Humanae Vitae is online at the Vatican site, and the text highlighted below is © Copyright – Libreria Editrice Vaticana. If HV 9 seemed sound, if somewhat incomplete, some Catholics might find this section a bit more problematic. Let’s read carefully, ponder, then discuss:
10. Married love, therefore, requires of husband and wife the full awareness of their obligations in the matter of responsible parenthood, which today, rightly enough, is much insisted upon, but which at the same time should be rightly understood. Thus, we do well to consider responsible parenthood in the light of its varied legitimate and interrelated aspects. With regard to the biological processes, responsible parenthood means an awareness of, and respect for, their proper functions. In the procreative faculty the human mind discerns biological laws that apply to the human person. (See St. Thomas, Summa Theologiae, I-II, q. 94, art. 2)
So far, so good. Indeed, parenting children can be complex, and couples may find conflict in important aspects.
With regard to innate (human) drives and emotions, responsible parenthood means that (human) reason and will must exert control over them.
I think caution of (human) drives is well-considered. We are not animals, after all, and enslaved to instinct without will. However, the emotional lives of human beings are more advanced than all or nearly all of the natural world. The human affect is not something so easily dismissed as illogical or something wild or in need of being controlled. Sometimes, it is human intelligence and cleverness that need to be tempered, not the feelings. Inevitably, human emotions are entwined with the care of spouse and children. I do not think they can be as easily dismissed as Pope Paul attempts here.
With regard to physical, economic, psychological and social conditions, responsible parenthood is exercised by those who prudently and generously decide to have more children, and by those who, for serious reasons and with due respect to moral precepts, decide not to have additional children for either a certain or an indefinite period of time.
Pope Paul makes an important point here: morality is not subjective, and a “right,” well-formed conscience is vital to tackle conflicting issues here. One cannot dive into marriage and family on autopilot. The issues must be engaged, wrestled with, and often will involve a genuine struggle. Sometimes the choice for more children is not driven by prudence or generosity, but by narcissism and selfishness. The interior of a person determines the true motivation, not the external appearances.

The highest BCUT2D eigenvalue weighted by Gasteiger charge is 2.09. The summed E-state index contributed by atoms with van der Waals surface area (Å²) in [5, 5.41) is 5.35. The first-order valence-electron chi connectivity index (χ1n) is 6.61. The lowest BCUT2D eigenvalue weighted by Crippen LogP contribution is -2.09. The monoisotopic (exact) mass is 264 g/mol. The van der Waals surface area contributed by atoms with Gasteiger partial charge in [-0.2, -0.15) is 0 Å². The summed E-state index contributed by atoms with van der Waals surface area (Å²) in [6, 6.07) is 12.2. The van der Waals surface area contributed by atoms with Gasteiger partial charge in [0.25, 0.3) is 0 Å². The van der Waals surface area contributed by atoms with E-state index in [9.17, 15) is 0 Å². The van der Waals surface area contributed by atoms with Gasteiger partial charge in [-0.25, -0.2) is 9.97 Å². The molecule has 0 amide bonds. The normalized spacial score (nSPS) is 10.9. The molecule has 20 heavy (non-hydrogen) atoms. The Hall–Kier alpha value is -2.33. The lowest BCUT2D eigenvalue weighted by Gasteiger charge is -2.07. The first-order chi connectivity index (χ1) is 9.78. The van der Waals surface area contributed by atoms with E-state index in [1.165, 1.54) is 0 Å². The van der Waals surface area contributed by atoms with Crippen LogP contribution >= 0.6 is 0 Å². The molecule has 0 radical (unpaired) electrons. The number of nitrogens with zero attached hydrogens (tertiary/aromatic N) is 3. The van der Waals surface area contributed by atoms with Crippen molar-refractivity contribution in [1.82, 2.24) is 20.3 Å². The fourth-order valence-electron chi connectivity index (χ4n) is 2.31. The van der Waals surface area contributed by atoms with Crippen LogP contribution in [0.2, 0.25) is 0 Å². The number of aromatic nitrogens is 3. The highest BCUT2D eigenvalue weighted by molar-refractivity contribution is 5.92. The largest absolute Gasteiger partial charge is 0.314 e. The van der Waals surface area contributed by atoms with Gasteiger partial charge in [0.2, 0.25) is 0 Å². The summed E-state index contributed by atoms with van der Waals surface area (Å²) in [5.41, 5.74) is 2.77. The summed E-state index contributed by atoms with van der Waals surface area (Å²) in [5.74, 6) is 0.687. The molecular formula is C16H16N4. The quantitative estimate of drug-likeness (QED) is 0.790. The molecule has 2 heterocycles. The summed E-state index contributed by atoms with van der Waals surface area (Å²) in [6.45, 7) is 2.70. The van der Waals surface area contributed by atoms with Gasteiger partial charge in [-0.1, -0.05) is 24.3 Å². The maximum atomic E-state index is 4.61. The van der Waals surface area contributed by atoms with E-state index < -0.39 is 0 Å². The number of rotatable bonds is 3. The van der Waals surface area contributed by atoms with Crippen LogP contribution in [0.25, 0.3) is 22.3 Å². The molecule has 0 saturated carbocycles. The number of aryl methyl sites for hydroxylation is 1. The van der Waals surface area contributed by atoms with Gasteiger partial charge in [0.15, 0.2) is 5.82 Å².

Responsible parenthood, as we use the term here, has one further essential aspect of paramount importance. It concerns the objective moral order which was established by God, and of which a right conscience is the true interpreter. In a word, the exercise of responsible parenthood requires that husband and wife, keeping a right order of priorities, recognize their own duties toward God, themselves, their families and human society. From this it follows that they are not free to act as they choose in the service of transmitting life, as if it were wholly up to them to decide what is the right course to follow.
This will undoubtedly move against the grain of many individualistic westerners. But it is true: there are duties and responsibilities that inconvenience us. Best to admit it, find the grace in it, and accept it as a mutuality in a human society.
On the contrary, they are bound to ensure that what they do corresponds to the will of God the Creator. The very nature of marriage and its use makes His will clear, while the constant teaching of the Church spells it out. (See Gaudium et Spes 50-51)
You can access that reference on the Vatican site, or even here and here when we discussed nine years ago. (Has it been that long?)